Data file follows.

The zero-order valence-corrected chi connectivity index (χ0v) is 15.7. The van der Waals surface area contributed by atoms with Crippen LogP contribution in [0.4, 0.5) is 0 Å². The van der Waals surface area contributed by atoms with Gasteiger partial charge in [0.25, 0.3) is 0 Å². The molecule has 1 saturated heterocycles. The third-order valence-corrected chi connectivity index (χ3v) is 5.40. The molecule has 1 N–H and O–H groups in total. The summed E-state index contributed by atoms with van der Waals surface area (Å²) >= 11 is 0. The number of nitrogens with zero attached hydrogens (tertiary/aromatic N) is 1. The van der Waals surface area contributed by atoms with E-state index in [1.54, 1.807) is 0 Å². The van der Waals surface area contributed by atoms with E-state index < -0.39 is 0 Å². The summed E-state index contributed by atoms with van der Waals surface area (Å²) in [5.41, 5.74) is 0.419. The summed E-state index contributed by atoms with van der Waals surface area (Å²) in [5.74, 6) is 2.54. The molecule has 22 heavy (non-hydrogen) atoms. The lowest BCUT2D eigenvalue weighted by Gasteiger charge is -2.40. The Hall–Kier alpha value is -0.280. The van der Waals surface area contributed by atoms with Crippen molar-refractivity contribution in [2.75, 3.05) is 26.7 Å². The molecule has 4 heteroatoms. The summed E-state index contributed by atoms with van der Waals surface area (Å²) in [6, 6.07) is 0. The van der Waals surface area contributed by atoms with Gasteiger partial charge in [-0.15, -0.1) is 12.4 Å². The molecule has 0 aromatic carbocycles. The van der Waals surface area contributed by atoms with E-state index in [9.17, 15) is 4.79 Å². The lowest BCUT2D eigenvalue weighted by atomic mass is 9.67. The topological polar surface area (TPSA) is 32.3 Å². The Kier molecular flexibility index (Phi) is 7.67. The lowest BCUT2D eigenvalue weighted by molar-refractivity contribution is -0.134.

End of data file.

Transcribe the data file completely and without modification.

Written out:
The zero-order valence-corrected chi connectivity index (χ0v) is 15.7. The van der Waals surface area contributed by atoms with Crippen LogP contribution in [0.4, 0.5) is 0 Å². The van der Waals surface area contributed by atoms with Gasteiger partial charge in [0.25, 0.3) is 0 Å². The molecule has 1 saturated heterocycles. The third-order valence-corrected chi connectivity index (χ3v) is 5.40. The molecule has 1 N–H and O–H groups in total. The summed E-state index contributed by atoms with van der Waals surface area (Å²) >= 11 is 0. The number of nitrogens with zero attached hydrogens (tertiary/aromatic N) is 1. The van der Waals surface area contributed by atoms with E-state index in [1.54, 1.807) is 0 Å². The van der Waals surface area contributed by atoms with E-state index < -0.39 is 0 Å². The summed E-state index contributed by atoms with van der Waals surface area (Å²) in [5.41, 5.74) is 0.419. The summed E-state index contributed by atoms with van der Waals surface area (Å²) in [5.74, 6) is 2.54. The molecule has 22 heavy (non-hydrogen) atoms. The lowest BCUT2D eigenvalue weighted by Gasteiger charge is -2.40. The Hall–Kier alpha value is -0.280. The van der Waals surface area contributed by atoms with Crippen molar-refractivity contribution in [2.75, 3.05) is 26.7 Å². The molecule has 4 heteroatoms. The summed E-state index contributed by atoms with van der Waals surface area (Å²) in [6, 6.07) is 0. The van der Waals surface area contributed by atoms with Gasteiger partial charge in [-0.15, -0.1) is 12.4 Å². The molecule has 0 aromatic carbocycles. The van der Waals surface area contributed by atoms with E-state index in [9.17, 15) is 4.79 Å². The lowest BCUT2D eigenvalue weighted by atomic mass is 9.67. The topological polar surface area (TPSA) is 32.3 Å². The Kier molecular flexibility index (Phi) is 7.67. The lowest BCUT2D eigenvalue weighted by molar-refractivity contribution is -0.134.